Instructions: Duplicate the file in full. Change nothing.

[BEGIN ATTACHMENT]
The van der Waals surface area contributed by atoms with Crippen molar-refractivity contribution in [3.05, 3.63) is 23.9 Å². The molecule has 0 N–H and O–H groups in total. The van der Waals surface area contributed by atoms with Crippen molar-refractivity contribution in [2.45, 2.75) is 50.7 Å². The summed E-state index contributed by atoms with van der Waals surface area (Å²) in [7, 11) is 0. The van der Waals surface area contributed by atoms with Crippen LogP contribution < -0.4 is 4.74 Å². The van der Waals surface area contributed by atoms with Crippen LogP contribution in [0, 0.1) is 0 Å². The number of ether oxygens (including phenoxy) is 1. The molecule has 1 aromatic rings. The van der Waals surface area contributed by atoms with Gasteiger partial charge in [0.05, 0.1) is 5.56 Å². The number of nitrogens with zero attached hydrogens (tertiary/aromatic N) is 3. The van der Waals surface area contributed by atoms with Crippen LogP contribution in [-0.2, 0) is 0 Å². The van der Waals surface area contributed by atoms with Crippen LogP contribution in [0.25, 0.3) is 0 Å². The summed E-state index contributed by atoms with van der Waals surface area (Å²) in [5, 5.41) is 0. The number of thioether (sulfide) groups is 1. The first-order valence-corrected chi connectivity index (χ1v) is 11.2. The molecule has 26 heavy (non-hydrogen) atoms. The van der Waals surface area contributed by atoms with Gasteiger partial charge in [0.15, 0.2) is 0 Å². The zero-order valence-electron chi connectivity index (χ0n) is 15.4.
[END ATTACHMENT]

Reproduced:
The van der Waals surface area contributed by atoms with Crippen molar-refractivity contribution in [3.05, 3.63) is 23.9 Å². The molecule has 0 N–H and O–H groups in total. The van der Waals surface area contributed by atoms with Crippen molar-refractivity contribution in [2.45, 2.75) is 50.7 Å². The summed E-state index contributed by atoms with van der Waals surface area (Å²) in [7, 11) is 0. The van der Waals surface area contributed by atoms with Crippen LogP contribution < -0.4 is 4.74 Å². The van der Waals surface area contributed by atoms with Crippen LogP contribution in [0, 0.1) is 0 Å². The number of ether oxygens (including phenoxy) is 1. The molecule has 1 aromatic rings. The van der Waals surface area contributed by atoms with Gasteiger partial charge in [0.05, 0.1) is 5.56 Å². The number of nitrogens with zero attached hydrogens (tertiary/aromatic N) is 3. The van der Waals surface area contributed by atoms with Crippen LogP contribution in [-0.2, 0) is 0 Å². The van der Waals surface area contributed by atoms with Crippen LogP contribution in [0.25, 0.3) is 0 Å². The summed E-state index contributed by atoms with van der Waals surface area (Å²) in [5, 5.41) is 0. The number of thioether (sulfide) groups is 1. The first-order valence-corrected chi connectivity index (χ1v) is 11.2. The molecule has 26 heavy (non-hydrogen) atoms. The van der Waals surface area contributed by atoms with Gasteiger partial charge in [0.15, 0.2) is 0 Å². The zero-order valence-electron chi connectivity index (χ0n) is 15.4.